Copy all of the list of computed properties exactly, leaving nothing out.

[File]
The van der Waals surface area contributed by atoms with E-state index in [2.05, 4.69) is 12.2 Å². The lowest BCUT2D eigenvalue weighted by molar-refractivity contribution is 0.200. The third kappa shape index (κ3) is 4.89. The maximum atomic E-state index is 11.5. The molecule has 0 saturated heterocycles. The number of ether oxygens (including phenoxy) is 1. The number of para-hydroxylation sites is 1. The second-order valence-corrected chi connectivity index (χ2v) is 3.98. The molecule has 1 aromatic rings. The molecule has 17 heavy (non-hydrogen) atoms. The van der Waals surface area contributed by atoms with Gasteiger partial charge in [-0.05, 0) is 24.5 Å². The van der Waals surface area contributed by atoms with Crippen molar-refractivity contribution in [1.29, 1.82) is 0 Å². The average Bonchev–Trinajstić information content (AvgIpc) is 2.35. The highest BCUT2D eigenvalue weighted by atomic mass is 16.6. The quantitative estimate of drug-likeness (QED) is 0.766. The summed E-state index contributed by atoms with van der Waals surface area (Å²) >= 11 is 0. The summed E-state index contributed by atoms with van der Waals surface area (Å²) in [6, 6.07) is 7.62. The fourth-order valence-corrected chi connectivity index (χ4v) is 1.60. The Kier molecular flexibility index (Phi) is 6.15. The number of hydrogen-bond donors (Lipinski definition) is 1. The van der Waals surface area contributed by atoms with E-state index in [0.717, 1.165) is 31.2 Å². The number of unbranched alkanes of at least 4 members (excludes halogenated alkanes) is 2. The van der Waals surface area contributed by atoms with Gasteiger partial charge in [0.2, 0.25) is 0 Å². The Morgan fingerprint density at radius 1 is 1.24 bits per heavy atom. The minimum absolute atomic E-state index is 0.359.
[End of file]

The van der Waals surface area contributed by atoms with E-state index in [2.05, 4.69) is 12.2 Å². The lowest BCUT2D eigenvalue weighted by molar-refractivity contribution is 0.200. The third kappa shape index (κ3) is 4.89. The maximum atomic E-state index is 11.5. The molecule has 0 saturated heterocycles. The number of ether oxygens (including phenoxy) is 1. The number of para-hydroxylation sites is 1. The second-order valence-corrected chi connectivity index (χ2v) is 3.98. The molecule has 1 aromatic rings. The molecule has 17 heavy (non-hydrogen) atoms. The van der Waals surface area contributed by atoms with Gasteiger partial charge in [-0.05, 0) is 24.5 Å². The van der Waals surface area contributed by atoms with Crippen molar-refractivity contribution in [1.29, 1.82) is 0 Å². The average Bonchev–Trinajstić information content (AvgIpc) is 2.35. The highest BCUT2D eigenvalue weighted by atomic mass is 16.6. The quantitative estimate of drug-likeness (QED) is 0.766. The summed E-state index contributed by atoms with van der Waals surface area (Å²) >= 11 is 0. The summed E-state index contributed by atoms with van der Waals surface area (Å²) in [6, 6.07) is 7.62. The fourth-order valence-corrected chi connectivity index (χ4v) is 1.60. The Kier molecular flexibility index (Phi) is 6.15. The number of hydrogen-bond donors (Lipinski definition) is 1. The van der Waals surface area contributed by atoms with E-state index in [0.717, 1.165) is 31.2 Å². The number of unbranched alkanes of at least 4 members (excludes halogenated alkanes) is 2. The van der Waals surface area contributed by atoms with Gasteiger partial charge in [0.2, 0.25) is 0 Å². The Morgan fingerprint density at radius 1 is 1.24 bits per heavy atom. The minimum absolute atomic E-state index is 0.359.